Rules imposed by the U.S. Securities and Exchange Commission protect corporate insiders against allegations of illegal trading if their trades are conducted under pre-arranged trading plans set up at a time when insiders did not have material non-public information. 10b5-1 trading plans to sell shares at regular intervals or when a stock reaches a certain price can help insiders meet liquidity and portfolio management needs with a much lower risk of facing insider trading allegations. And that is the primary reason Insider Monkey avoids examining insider selling conducted under pre-arranged trading plans.
As executives and directors can theoretically sell shares for a wide range of reasons unrelated to their company’s conditions and future prospects, investors tracking insider trading metrics should differentiate between information-rich insider selling and uninformative insider selling. And by ignoring the activity related the so-called 10b5-1 trading plans, investors get rid of a bulk of uninformative insider selling. Leaving this discussion aside, the Insider Monkey team processed most Form 4 filings submitted with the SEC on Wednesday and pinned down three companies with notable spur-of-the-moment insider selling.
Through extensive research, we have determined that the due diligence that the investors in our database employ, as well as their long-term focus makes them perfect targets to emulate. However, the results of our analysis have also shown that the small-cap picks of these funds can generate much better returns, with the 15 most popular small-cap stocks beating the market by an average of 95 basis points per month (read more details here).
Eldest Son of Walmart Founder Makes $68 Million Charitable Gift, Plus Other Insider Selling
Wal-Mart Stores Inc. (NYSE:WMT) registered some massive insider selling earlier this week. S. Robson Walton, retired Chairman of the company’s Board, reported the sale of 478,158 shares on Monday and 971,842 shares on Tuesday at prices varying from $70.67 to $71.86 per share. These freshly-sold shares were held by the Walton Family Holdings Trust, which continues to own 173.17 million shares. Mr. Walton, the eldest son of Helen Walton and Sam Walton, the founder of Walmart, also made a charitable gift of 940,000 shares on Monday, which reduced his direct ownership stake to 1.99 million shares.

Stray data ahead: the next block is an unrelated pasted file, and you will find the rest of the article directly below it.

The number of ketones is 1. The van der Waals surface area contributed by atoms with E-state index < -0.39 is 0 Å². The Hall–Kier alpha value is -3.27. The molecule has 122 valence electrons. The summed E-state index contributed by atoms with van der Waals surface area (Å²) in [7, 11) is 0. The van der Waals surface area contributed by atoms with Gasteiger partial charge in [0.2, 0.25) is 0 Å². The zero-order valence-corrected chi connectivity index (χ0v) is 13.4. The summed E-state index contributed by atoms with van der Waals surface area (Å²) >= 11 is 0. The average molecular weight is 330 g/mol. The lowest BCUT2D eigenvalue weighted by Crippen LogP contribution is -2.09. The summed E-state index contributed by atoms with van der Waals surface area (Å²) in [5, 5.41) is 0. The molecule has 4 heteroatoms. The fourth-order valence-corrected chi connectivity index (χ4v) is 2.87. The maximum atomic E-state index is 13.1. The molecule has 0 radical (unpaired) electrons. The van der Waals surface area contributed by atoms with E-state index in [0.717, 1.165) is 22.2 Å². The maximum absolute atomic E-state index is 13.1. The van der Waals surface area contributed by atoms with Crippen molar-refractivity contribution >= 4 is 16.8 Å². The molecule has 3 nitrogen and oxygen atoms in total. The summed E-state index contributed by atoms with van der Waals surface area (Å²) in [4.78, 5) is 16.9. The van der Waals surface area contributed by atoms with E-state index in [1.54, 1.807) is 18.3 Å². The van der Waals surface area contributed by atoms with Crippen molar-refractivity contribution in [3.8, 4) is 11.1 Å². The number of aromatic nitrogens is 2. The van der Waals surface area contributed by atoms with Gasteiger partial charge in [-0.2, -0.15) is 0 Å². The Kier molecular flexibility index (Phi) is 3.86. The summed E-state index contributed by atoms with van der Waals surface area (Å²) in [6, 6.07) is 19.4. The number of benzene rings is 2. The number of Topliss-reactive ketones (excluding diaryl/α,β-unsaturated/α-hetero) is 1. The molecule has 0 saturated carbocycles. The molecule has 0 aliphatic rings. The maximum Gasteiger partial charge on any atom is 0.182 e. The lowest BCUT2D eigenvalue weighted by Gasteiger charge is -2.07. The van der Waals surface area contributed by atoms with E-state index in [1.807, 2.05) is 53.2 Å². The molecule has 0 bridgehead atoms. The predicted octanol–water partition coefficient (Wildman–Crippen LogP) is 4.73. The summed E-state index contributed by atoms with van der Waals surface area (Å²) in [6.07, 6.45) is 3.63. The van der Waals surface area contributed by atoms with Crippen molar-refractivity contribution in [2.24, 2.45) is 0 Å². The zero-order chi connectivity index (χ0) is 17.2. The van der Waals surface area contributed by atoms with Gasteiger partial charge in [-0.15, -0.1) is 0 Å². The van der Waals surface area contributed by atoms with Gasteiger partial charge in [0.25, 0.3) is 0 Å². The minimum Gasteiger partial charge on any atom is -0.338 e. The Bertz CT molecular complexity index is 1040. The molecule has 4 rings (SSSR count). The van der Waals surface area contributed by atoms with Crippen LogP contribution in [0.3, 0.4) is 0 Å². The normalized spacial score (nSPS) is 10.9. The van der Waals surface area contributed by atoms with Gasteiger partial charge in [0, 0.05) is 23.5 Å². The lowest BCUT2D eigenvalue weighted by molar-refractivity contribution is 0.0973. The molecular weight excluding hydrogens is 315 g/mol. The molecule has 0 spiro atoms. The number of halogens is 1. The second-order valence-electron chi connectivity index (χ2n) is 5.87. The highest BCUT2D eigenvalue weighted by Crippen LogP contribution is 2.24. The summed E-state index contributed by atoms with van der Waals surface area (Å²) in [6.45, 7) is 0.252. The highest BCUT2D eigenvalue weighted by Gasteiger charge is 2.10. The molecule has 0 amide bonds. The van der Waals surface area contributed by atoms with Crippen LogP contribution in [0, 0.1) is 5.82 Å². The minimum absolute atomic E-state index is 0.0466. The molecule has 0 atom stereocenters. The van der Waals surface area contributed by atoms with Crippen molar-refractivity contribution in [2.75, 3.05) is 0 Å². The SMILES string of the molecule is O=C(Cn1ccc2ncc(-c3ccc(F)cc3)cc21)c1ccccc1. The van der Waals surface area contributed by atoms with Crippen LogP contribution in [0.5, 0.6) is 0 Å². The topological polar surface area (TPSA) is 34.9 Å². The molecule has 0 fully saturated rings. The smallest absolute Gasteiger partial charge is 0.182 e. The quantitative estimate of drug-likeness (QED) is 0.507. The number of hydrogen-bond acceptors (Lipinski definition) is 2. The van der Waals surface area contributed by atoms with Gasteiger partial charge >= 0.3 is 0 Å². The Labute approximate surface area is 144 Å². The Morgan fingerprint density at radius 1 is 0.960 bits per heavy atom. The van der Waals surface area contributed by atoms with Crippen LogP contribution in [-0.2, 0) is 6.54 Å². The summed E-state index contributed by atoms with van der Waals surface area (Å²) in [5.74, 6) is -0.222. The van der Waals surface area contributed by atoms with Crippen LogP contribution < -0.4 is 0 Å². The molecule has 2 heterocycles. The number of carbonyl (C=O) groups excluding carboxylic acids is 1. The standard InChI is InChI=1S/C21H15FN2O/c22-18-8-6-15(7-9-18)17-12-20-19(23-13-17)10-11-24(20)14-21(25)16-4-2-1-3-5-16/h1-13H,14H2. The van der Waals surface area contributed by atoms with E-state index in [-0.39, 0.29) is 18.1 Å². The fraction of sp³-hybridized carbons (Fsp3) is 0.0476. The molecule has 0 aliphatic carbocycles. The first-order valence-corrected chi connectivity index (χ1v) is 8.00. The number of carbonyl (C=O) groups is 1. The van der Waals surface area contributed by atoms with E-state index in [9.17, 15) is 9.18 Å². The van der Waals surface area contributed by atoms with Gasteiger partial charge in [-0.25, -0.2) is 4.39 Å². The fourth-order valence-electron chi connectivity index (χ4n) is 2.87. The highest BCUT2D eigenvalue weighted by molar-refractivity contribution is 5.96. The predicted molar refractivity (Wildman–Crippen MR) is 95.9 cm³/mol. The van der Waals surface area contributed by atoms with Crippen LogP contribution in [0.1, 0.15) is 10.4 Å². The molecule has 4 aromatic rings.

The retail giant has seen its market capitalization gain 18% since the beginning of 2016. In an era when most brick-and-mortar retailers are struggling because of fast-toughening e-commerce competition, Wal-Mart Stores Inc. (NYSE:WMT) has been successfully defending its “recession-proof” title. The world’s largest retailer has enjoyed seven consecutive quarters of positive comparable sales, mainly driven by six consecutive quarters of positive traffic. The biggest threat to the Arkansas-based behemoth is e-commerce giant Amazon.com Inc. (NASDAQ:AMZN), but Wal-Mart has been busy expanding its presence in the e-commerce space as well. Just recently, Wal-Mart announced the beginning of a 30-day free trial for ShippingPass, a two-day shipping program designed to win customers from Amazon’s highly-popular $99 per year Prime program. ShippingPass was launched earlier this year and costs $49 per year for unlimited two-day shipping.
The number of hedge fund vehicles followed by Insider Monkey with stakes in the giant retailer increased to 54 from 49 during the January-to-March period. Warren Buffett’s Berkshire Hathaway holds an ownership stake of 55.24 million shares of Wal-Mart Stores Inc. (NYSE:WMT) as of the end of March.
The next page of this article will discuss the insider selling observed at two other companies.